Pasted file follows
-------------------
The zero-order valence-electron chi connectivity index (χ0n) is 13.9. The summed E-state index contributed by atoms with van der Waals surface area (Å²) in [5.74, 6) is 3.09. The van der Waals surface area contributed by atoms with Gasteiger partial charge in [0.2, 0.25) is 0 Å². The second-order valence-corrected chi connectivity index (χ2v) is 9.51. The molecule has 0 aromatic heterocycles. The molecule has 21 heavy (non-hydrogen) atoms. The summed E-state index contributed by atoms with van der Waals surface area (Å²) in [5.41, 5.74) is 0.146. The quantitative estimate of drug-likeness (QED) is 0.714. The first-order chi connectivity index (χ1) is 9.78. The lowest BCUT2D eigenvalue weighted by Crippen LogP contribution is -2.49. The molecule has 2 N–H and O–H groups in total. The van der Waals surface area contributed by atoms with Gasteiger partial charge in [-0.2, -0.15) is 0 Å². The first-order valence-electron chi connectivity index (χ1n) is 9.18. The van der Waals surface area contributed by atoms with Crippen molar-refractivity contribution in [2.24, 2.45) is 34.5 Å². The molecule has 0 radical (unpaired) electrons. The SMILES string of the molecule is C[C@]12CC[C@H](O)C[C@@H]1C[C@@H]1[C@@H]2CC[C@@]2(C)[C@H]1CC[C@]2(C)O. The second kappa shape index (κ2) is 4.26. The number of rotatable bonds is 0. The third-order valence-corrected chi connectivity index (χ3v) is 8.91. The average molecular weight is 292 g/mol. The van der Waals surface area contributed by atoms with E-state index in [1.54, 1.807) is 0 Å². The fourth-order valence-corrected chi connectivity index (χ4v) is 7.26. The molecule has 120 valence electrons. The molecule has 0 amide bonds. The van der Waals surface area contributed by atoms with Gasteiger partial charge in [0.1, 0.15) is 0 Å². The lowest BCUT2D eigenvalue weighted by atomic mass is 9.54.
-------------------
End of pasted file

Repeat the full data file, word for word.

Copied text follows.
The zero-order valence-electron chi connectivity index (χ0n) is 13.9. The summed E-state index contributed by atoms with van der Waals surface area (Å²) in [5.74, 6) is 3.09. The van der Waals surface area contributed by atoms with Gasteiger partial charge in [0.2, 0.25) is 0 Å². The second-order valence-corrected chi connectivity index (χ2v) is 9.51. The molecule has 0 aromatic heterocycles. The molecule has 21 heavy (non-hydrogen) atoms. The summed E-state index contributed by atoms with van der Waals surface area (Å²) in [5.41, 5.74) is 0.146. The quantitative estimate of drug-likeness (QED) is 0.714. The first-order chi connectivity index (χ1) is 9.78. The lowest BCUT2D eigenvalue weighted by Crippen LogP contribution is -2.49. The molecule has 2 N–H and O–H groups in total. The van der Waals surface area contributed by atoms with Gasteiger partial charge in [-0.2, -0.15) is 0 Å². The first-order valence-electron chi connectivity index (χ1n) is 9.18. The van der Waals surface area contributed by atoms with Crippen molar-refractivity contribution in [2.24, 2.45) is 34.5 Å². The molecule has 0 radical (unpaired) electrons. The SMILES string of the molecule is C[C@]12CC[C@H](O)C[C@@H]1C[C@@H]1[C@@H]2CC[C@@]2(C)[C@H]1CC[C@]2(C)O. The second kappa shape index (κ2) is 4.26. The number of rotatable bonds is 0. The third-order valence-corrected chi connectivity index (χ3v) is 8.91. The average molecular weight is 292 g/mol. The van der Waals surface area contributed by atoms with E-state index in [1.54, 1.807) is 0 Å². The fourth-order valence-corrected chi connectivity index (χ4v) is 7.26. The molecule has 120 valence electrons. The molecule has 0 amide bonds. The van der Waals surface area contributed by atoms with Gasteiger partial charge in [0.1, 0.15) is 0 Å². The lowest BCUT2D eigenvalue weighted by atomic mass is 9.54.